Nollaig na mBan

Tomorrow, January 6th is Little Christmas, also know as Women’s Christmas or Nollaig na mBan. Traditionally it’s a day for women to gather and go out for the night or host a party for female friends. #WakingTheFeminists have declared it a day to celebrate women and have been encouraging feminists to use the day to plan a get together.

There are events happening all over Ireland, and the world. There’s a list of events on the #WakingTheFeminists website and a few more are popping up on twitter. All events are open to feminists of all genders.

One of the objectives of these gatherings is to talk about what you’d like to change. I’m missing the #WTF events tomorrow because I am going to another Nollaig na mBan celebration in the Irish Writers’ Centre, so here is my list of changes.

What changes would I like to see?

  • Gender quotas. As I wrote at the beginning of November, I still think that funding decisions based on gender quotas would help to balance the scales in terms of the number of women making work. Money is a great motivator.
  • More stats. I really like the infographics about the number of male and female writers and directors who have worked at the Abbey in the last years. It makes the unbalance very clear and it’s hard to argue with statistics. I’d like to see more information on the people who are submitting plays to the Abbey. When the controversy around the Waking The Nation programme first happened, one of the questions that appeared on social media again and again was “but how many women applied?” Because the Abbey have a policy of accepting unsolicited scripts, and a Literary Dept to read them, it would be interesting to get some information about those playwrights, things like gender, age, location.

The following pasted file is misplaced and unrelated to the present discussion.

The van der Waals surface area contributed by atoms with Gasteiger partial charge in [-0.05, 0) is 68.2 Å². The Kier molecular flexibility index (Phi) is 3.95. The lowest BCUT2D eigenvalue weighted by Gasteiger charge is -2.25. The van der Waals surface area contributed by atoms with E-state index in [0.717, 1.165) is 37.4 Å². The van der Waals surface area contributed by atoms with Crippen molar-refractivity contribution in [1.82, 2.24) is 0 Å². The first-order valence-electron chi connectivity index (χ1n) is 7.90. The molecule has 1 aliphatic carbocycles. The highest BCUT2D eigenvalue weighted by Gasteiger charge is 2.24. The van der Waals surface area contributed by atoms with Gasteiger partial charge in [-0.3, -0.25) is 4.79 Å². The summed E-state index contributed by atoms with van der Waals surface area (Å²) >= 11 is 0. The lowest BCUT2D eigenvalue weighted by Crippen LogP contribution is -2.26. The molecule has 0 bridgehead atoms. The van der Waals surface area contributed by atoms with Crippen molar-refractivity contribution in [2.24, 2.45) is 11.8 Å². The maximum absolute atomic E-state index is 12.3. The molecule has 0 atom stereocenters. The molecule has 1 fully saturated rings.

• I found Brian O’Bryne’s blogs on childcare and sexual harrassment very interesting to read. There’s obviously a lot of room for improvement in both these areas. I love this piece by Tara Derrington and I would love to see an Abbey creche. As well as catering for actors in rehearsals or auditions, it could also offer childcare options to artists having meetings in the Peacock cafe. Bullying and harassment are against the rules in every workplace but things can be trickier in the theatre, for all the reasons that Brian points out on his blog. The #WTF website includes information on this issue. It shouldn’t be acceptable in any job and it certainly shouldn’t be “part of the job”.
  • More feminists in government. I don’t see the #WakingTheFeminists movement as being only about theatre or only about the arts. The aim is more equality in general. Voting for feminists in the next general election (which will hopefully happen sometime this year!) is one way to move closer to that goal.
  • It would be great to see an organisation like Women in Film in TV for the performing arts. An organisation that offers support and mentorship to female artists, promotes equality in the sector, provides networking opportunities, gathers statistics and can act as a lobbying body, and with a membership structure to pay for all those things.

What am I going to do?